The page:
The Nagas

Hill Peoples of Northeast India

Project Introduction The Naga Database

miscellaneous papers, notebooks and letters on Nagas by Ursula Graham Bower, 1937-1947

caption: divorce
medium: notes
ethnicgroup: Zemi
person: Graham Bower/ Ursula
date: 1937-1946
person: private collection
text: General
text: Divorce is allowed for incompatibility and desertion and adultery on the part of the wife; adultery by the husband is not a cause for divorce unless it amounts to desertion. Cases are settled by the usual council of elders, who decide the forfeiture (or not) of the marriage price and the division of the joint property.
text: Divorce for insufficient reasons entails the return or forfeiture of the marriage price, and the friends and relations of the erring partner usually do all they can to heal the breach. Wives who run away after a quarrel, as frequently happens, are sometimes coaxed and sometimes brought forcibly home again by the husband's relatives, divorce being only a last resort. When divorce takes place, however, unweaned children stay with the mother until weaned, when they return to the father, who must pay the "milk-price" of about Rs 10/-. Cases are known of women divorced against their will being so angry that they abandon the child unweaned.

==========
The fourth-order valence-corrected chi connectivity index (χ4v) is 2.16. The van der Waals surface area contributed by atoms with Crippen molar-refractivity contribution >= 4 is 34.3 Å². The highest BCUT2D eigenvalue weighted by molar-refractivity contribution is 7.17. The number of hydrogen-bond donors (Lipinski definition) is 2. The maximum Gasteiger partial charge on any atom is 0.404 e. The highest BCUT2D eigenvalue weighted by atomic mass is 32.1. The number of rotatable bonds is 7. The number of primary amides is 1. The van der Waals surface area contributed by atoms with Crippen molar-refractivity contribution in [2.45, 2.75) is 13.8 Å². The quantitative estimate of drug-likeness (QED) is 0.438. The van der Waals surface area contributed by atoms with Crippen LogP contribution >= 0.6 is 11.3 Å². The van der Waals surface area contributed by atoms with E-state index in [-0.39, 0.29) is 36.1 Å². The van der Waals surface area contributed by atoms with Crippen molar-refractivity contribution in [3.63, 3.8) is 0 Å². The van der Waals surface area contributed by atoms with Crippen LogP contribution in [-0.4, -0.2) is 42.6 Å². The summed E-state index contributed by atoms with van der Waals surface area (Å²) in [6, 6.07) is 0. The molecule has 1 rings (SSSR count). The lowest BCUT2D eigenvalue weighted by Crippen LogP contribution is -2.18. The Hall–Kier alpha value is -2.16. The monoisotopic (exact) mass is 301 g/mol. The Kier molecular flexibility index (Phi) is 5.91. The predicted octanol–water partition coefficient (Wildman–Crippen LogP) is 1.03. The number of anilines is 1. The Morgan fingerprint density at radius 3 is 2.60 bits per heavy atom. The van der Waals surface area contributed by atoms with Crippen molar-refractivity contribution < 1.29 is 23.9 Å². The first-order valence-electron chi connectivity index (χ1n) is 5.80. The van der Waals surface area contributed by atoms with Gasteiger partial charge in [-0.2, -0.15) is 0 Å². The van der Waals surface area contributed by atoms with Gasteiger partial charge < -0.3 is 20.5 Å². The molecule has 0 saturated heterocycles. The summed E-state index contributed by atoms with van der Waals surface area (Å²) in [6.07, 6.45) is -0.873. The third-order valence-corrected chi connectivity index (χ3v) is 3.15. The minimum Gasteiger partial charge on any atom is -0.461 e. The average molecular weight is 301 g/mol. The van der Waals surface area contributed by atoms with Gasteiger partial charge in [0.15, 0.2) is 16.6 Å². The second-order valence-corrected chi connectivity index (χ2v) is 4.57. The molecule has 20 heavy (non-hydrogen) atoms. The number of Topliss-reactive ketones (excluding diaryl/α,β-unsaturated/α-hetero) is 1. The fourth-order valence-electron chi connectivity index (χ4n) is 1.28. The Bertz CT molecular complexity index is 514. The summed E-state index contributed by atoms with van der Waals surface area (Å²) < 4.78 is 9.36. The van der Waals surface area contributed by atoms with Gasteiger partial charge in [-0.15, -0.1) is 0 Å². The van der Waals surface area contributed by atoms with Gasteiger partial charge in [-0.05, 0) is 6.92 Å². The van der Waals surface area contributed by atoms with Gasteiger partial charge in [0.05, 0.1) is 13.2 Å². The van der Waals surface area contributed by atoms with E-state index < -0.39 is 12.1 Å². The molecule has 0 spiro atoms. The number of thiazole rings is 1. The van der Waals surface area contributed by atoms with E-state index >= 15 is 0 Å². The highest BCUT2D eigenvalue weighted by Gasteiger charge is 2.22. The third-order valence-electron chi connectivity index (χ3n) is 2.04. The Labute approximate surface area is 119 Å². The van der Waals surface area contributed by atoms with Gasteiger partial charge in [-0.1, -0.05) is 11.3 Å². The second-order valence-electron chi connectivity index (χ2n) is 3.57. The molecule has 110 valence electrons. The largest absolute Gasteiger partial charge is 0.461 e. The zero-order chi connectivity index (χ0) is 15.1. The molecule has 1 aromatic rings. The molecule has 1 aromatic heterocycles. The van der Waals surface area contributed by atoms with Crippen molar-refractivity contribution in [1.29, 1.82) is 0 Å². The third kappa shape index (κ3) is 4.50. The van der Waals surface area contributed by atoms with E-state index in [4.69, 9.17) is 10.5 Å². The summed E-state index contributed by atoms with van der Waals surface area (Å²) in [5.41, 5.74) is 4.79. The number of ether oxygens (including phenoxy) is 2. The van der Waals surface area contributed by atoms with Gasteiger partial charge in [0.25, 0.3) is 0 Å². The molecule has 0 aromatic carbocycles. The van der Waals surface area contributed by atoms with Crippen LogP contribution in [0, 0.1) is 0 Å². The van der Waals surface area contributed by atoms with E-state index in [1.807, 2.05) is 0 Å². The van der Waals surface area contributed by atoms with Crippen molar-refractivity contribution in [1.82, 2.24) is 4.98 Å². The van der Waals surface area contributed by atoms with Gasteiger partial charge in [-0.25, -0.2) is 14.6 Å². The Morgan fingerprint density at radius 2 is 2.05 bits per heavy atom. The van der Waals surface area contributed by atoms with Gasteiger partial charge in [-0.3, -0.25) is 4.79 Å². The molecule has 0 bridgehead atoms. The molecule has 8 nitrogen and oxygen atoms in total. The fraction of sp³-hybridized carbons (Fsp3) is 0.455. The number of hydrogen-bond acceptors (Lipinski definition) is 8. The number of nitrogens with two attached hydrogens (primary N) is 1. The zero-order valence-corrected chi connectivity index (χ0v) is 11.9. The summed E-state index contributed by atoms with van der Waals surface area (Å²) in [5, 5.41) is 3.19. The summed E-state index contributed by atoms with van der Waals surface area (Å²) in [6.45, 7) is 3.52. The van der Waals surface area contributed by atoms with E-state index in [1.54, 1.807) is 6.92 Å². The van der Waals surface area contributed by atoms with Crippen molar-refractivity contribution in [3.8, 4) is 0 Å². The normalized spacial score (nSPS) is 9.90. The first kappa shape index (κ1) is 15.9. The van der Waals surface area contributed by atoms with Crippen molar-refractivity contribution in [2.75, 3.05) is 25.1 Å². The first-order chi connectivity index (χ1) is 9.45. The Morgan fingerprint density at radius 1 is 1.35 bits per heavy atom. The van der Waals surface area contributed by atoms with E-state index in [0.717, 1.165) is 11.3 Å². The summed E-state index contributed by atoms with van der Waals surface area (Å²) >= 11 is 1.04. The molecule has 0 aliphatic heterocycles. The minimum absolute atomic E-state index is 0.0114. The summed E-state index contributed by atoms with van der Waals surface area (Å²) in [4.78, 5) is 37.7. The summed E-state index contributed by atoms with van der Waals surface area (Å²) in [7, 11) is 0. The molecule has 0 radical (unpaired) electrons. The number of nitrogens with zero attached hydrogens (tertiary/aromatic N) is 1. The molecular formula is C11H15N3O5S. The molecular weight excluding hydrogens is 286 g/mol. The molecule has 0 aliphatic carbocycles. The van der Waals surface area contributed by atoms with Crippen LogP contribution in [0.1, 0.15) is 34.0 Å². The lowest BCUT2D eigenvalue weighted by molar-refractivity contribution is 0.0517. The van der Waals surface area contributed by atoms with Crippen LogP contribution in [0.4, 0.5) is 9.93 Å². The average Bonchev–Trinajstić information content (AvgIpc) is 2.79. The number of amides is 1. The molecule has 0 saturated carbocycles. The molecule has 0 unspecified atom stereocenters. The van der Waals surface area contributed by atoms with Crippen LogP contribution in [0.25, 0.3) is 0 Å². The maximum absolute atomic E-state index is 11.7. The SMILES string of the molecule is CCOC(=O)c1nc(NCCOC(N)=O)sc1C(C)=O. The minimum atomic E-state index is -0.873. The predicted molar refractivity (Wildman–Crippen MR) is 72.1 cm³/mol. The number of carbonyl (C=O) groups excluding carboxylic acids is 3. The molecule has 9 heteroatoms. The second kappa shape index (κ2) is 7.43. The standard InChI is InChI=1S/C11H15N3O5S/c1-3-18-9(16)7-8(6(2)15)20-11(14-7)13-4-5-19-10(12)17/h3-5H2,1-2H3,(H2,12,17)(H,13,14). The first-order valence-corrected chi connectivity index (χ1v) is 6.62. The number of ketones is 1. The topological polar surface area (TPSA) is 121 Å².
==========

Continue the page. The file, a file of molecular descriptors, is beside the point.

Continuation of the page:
text: If a pregnant woman is divorced, she must remain chaste until her child has been born, after which she is free to court and to re- marry at her pleasure. Men may not pay court to a woman until her divorce is settled; such conduct verges on adultery, as she might still go back to her husband.
text: Particular
text: 1) If a man puts away his wife, without good reason, the court decides what part of the joint property (i.e. dhan, "laokis", household goods and moveables) she shall take, and the husband forfeits the marriage price.
text: 2) If a wife leaves her husband early in their married life - as in the first year - he is entitled to the return of half the cash price; the consumables, fowls, pigs, zu and mithan, and half the cash (for expenses incurred) are kept by the girl's family. The husband also receives back the cooking-pots, necklaces and other unconsumable portions of the marriage price.
text: 3) If a woman commits adultery her husband, if of any self- respect, divorces her on the spot with a beating for good measure and she is entitled to no share in any of the property. Formerly he husband generally killed her, unless prevented, and her lover if he could find him. As with all serious offences, the seducer is removed from the village under armed guard and settled elsewhere, the case being heard and sentence pronounced in his absence. Banishment for a number of years is the usual punishment.